We may need to consider undertaking activities that have never been done before - for example, drilling a high-pressure, high-temperature well with a record-breaking length. Such challenges can fall into the category of 'unknown-unknowns'.
These infamous risks or uncertainties are neither 'identified' nor 'quantified' and the result is that we have great difficulty in estimating how long such a well may take to drill. In such cases it can be helpful to ask: "How long would the drilling have to take before we changed the optimum decision?"
Another challenge is building consensus among stakeholders with conflicting value measures. One party may wish to maximise the local content of a project, while another party might want to maximise the net present value.
One of the benefits of a quantitative model is that it can enable the views of different stakeholders to be represented and help to identify win-win strategies.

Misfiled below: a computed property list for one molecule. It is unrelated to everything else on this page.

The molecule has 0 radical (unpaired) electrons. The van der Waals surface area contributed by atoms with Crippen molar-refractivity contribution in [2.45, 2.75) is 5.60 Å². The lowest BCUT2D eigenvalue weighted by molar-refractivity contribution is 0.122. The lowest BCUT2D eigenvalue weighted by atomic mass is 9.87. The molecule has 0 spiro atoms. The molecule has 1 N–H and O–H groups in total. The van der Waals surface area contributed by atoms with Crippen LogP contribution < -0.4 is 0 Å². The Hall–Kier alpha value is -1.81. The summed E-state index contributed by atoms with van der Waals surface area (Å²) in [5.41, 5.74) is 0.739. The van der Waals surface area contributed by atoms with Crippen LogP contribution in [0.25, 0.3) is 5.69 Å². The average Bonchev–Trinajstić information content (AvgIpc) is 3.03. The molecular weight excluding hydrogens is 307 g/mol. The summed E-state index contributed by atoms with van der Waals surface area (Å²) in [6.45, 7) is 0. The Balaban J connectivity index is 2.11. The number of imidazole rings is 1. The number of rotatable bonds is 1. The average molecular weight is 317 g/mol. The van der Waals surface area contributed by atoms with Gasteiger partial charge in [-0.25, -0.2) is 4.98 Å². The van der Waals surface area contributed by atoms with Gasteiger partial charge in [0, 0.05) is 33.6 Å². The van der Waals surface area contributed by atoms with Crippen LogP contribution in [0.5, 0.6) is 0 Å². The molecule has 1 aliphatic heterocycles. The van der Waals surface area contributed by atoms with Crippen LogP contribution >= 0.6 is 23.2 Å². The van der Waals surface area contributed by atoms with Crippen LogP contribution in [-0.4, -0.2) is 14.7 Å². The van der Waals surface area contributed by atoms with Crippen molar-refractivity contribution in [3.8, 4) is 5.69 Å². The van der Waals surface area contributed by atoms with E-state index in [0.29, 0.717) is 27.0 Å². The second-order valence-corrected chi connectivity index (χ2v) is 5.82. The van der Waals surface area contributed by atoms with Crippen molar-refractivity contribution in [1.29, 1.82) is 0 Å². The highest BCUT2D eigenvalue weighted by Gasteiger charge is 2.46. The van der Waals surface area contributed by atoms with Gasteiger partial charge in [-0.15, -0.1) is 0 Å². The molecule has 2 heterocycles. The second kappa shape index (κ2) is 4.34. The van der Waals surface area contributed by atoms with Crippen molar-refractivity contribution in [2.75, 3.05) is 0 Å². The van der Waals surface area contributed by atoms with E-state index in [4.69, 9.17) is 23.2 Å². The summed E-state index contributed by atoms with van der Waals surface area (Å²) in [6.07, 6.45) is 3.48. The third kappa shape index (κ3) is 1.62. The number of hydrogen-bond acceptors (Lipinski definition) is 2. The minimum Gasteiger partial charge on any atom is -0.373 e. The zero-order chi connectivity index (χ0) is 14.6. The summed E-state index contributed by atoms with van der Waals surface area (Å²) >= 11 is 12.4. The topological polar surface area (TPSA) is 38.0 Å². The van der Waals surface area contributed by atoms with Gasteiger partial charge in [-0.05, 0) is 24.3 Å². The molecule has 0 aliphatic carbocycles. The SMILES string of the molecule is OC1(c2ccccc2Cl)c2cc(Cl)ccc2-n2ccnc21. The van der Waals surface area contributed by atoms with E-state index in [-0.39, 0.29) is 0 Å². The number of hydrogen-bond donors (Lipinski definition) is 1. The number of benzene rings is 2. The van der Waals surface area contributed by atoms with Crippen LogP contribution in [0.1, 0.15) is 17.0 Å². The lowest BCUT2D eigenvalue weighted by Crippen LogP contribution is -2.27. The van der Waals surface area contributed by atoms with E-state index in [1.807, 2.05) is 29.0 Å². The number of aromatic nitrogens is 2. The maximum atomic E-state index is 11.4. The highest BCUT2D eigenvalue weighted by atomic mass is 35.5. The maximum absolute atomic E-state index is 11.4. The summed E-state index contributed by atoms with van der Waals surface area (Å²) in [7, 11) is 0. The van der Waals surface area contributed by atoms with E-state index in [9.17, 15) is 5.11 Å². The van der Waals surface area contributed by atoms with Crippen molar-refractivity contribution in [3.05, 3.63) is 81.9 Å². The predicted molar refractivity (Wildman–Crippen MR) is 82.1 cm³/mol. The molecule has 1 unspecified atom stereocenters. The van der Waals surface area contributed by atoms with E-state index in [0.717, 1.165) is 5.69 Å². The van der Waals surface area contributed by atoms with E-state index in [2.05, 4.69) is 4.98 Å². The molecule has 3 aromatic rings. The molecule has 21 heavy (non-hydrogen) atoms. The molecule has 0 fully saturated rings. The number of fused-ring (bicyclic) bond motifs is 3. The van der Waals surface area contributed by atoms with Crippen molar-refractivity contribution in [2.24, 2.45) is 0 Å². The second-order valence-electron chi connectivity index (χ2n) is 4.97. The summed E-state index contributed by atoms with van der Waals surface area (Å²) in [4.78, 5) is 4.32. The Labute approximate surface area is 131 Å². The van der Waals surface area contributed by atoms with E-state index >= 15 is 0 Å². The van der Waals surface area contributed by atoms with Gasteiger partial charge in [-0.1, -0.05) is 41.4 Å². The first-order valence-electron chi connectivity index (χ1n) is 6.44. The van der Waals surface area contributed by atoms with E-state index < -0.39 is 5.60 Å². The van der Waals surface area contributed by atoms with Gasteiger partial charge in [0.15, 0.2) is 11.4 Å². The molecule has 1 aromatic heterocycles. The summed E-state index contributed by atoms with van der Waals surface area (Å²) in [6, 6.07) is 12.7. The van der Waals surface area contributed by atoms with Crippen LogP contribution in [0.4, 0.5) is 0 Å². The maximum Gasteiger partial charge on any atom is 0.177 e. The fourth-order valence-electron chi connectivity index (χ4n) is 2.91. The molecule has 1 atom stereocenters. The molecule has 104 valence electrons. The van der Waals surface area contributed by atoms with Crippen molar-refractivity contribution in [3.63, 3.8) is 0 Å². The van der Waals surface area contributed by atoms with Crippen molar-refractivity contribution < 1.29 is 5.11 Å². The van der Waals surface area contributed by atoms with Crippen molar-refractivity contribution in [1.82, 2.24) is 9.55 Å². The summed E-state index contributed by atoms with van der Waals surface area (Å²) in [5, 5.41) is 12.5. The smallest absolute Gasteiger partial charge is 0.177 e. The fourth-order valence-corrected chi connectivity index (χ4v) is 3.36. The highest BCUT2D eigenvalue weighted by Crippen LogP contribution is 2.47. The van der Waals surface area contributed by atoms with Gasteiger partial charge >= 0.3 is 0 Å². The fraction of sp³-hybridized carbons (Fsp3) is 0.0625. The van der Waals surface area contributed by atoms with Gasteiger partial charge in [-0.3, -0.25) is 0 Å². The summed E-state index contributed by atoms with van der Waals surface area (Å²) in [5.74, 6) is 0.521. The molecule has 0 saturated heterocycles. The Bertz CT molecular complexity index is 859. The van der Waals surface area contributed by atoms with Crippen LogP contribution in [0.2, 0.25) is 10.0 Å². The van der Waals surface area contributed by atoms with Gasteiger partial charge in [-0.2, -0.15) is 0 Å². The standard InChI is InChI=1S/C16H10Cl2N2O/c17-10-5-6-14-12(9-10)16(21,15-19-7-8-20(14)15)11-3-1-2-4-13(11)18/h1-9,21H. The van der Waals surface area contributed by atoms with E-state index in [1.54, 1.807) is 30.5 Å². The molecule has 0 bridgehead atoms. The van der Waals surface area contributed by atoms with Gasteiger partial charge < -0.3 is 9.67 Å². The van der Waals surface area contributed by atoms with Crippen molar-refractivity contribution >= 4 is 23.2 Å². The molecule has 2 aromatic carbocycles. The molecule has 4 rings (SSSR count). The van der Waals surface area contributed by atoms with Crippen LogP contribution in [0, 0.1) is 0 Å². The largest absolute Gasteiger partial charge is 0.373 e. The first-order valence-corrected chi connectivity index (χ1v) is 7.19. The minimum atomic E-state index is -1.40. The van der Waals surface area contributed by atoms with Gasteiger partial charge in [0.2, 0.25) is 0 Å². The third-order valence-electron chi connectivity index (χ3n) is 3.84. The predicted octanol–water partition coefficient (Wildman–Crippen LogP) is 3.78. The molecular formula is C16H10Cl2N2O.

What are the biggest challenges in the oil and gas sector today?
A big challenge is that most of the easy-to-access hydrocarbons have been found and it is a lot harder, and costs more, to find and develop the remaining resources.
At the moment, oil is relatively low-priced, so finding economic developments is even more difficult. Another challenge is, of course, climate change. The role of companies is to provide a sustainable return for their shareholders, and so there is a drive towards alternative sources of energy, and oil and gas companies are expanding their involvement in lower-carbon energy sources. These companies have got the right skills to make them well placed to evolve into broader energy companies.
DRA skills can contribute to developing a sustainable energy future. In my view, DRA is a key tool to help identify a 50-year, cross-party energy policy that will meet the needs of the nation. We need affordable, secure energy, but progress towards this is hampered because pressure groups petition against climate change, nuclear waste and fracking.